‘I Want to Live Like a Human Being’: Where N.Y. Fails Its Mentally Ill

‘I Want to Live Like a Human Being’: Where N.Y. Fails Its Mentally Ill

A cutting-edge program to help severely mentally ill people live on their own has endangered people who were not ready, a new investigation shows.

Abraham Clemente, who is schizophrenic, moved out of an adult home into his own Brooklyn apartment last year. “I don’t want to live like this,” he said in August.  [Photo: George Etheredge for ProPublica]

Abraham Clemente, who is schizophrenic, moved out of an adult home into his own Brooklyn apartment last year. “I don’t want to live like this,” he said in August. [Photo: George Etheredge for ProPublica]

The stench from Abraham Clemente’s apartment in Flatbush, Brooklyn, this summer was overwhelming. Maggot-infested scrambled eggs were strewn across the floor; a cantaloupe was so spoiled, it seemed to be melting. Feces were ground into the carpet.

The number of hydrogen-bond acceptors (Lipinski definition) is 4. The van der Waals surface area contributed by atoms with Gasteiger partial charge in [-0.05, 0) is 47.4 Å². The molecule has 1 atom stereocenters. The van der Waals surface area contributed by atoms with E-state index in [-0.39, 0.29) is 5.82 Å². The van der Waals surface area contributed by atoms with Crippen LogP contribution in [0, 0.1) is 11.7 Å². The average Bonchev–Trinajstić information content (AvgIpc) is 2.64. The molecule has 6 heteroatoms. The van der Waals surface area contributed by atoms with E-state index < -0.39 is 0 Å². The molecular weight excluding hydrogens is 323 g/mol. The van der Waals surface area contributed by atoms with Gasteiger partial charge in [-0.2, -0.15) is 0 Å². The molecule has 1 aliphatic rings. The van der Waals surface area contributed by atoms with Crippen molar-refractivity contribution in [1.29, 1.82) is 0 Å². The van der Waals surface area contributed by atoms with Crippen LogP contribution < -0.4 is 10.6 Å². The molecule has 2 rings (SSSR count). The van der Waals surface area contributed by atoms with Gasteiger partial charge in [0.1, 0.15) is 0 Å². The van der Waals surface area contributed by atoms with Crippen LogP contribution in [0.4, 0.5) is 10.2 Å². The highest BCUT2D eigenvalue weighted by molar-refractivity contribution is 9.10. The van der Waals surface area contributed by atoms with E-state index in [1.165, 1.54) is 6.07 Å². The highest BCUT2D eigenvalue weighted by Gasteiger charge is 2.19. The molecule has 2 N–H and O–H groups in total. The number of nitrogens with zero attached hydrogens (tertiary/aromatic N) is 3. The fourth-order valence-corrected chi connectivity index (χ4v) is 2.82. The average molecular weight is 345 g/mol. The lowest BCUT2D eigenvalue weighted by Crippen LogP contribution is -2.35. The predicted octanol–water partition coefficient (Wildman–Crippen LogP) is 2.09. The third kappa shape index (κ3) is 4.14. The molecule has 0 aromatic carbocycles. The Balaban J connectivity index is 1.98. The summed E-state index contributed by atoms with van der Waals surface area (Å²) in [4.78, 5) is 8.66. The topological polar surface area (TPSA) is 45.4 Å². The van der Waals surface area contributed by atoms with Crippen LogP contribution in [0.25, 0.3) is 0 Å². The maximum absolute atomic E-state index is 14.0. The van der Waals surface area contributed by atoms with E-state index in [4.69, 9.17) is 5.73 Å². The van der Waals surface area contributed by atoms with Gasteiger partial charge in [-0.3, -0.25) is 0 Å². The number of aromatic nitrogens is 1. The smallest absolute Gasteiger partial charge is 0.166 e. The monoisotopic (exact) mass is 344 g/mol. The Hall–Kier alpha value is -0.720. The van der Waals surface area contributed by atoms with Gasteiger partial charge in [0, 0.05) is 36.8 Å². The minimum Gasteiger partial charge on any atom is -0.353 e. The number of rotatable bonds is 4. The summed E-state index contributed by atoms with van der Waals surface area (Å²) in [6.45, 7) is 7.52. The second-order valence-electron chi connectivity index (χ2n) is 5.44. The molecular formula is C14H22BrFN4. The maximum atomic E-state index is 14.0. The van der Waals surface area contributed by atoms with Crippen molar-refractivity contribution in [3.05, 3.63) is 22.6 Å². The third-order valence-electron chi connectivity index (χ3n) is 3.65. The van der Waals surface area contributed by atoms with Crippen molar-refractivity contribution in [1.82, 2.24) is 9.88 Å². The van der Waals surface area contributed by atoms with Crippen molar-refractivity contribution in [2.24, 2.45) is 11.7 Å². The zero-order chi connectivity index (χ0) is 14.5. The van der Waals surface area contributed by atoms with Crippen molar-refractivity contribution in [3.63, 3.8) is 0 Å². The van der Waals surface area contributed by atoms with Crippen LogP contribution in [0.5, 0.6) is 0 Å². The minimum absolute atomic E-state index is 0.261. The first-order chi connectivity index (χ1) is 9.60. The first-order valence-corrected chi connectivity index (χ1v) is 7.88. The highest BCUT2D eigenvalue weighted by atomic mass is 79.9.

Mr. Clemente, who is 69 and has schizophrenia, kept the shower and sink running for the “oxygen.” He blamed a kitchen fire on a doll nailed to a cabinet. He believed he could crush and smoke his antipsychotic medication to achieve its intended effect.

Yet the state of New York determined Mr. Clemente was capable of living on his own.

He is one of hundreds of severely mentally ill New York City residents who have been moved out of institutions into private apartments over the past four years under a landmark 2014 settlement. The approach is meant to be a national model for the rights of the mentally ill to live independently.

Joaquin Sapien and Tom Jennings, writing for The New York Times, in partnership with ProPublica and Frontline, examine an innovative NYC program designed to help and house the city’s mentally ill. Then people died.

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